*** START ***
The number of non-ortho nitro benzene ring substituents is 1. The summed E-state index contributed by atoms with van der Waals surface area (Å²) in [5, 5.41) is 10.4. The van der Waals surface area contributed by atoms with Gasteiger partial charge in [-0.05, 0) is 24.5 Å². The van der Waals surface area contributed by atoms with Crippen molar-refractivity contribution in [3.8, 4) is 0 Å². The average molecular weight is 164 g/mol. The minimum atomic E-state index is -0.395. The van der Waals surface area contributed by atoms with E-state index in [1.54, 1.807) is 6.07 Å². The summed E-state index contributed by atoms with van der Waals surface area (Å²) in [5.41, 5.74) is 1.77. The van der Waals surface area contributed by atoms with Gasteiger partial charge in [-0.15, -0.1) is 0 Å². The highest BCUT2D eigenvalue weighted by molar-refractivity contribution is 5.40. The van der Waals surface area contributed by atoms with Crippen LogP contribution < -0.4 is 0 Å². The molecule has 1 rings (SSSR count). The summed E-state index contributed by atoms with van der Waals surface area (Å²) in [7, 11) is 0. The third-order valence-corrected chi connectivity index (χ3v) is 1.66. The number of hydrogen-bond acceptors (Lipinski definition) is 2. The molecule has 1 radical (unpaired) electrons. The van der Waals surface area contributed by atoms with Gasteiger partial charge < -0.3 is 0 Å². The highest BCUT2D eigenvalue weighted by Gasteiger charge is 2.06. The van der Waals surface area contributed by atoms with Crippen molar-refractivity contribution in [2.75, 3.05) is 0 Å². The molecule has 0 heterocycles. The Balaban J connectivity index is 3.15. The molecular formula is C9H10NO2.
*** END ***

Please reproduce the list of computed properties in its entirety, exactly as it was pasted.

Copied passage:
The number of non-ortho nitro benzene ring substituents is 1. The summed E-state index contributed by atoms with van der Waals surface area (Å²) in [5, 5.41) is 10.4. The van der Waals surface area contributed by atoms with Gasteiger partial charge in [-0.05, 0) is 24.5 Å². The van der Waals surface area contributed by atoms with Crippen molar-refractivity contribution in [3.8, 4) is 0 Å². The average molecular weight is 164 g/mol. The minimum atomic E-state index is -0.395. The van der Waals surface area contributed by atoms with E-state index in [1.54, 1.807) is 6.07 Å². The summed E-state index contributed by atoms with van der Waals surface area (Å²) in [5.41, 5.74) is 1.77. The van der Waals surface area contributed by atoms with Gasteiger partial charge in [-0.15, -0.1) is 0 Å². The highest BCUT2D eigenvalue weighted by molar-refractivity contribution is 5.40. The van der Waals surface area contributed by atoms with Crippen LogP contribution < -0.4 is 0 Å². The molecule has 1 rings (SSSR count). The summed E-state index contributed by atoms with van der Waals surface area (Å²) in [7, 11) is 0. The third-order valence-corrected chi connectivity index (χ3v) is 1.66. The number of hydrogen-bond acceptors (Lipinski definition) is 2. The molecule has 1 radical (unpaired) electrons. The van der Waals surface area contributed by atoms with Gasteiger partial charge < -0.3 is 0 Å². The highest BCUT2D eigenvalue weighted by Gasteiger charge is 2.06. The van der Waals surface area contributed by atoms with Crippen molar-refractivity contribution in [2.75, 3.05) is 0 Å². The molecule has 0 heterocycles. The Balaban J connectivity index is 3.15. The molecular formula is C9H10NO2.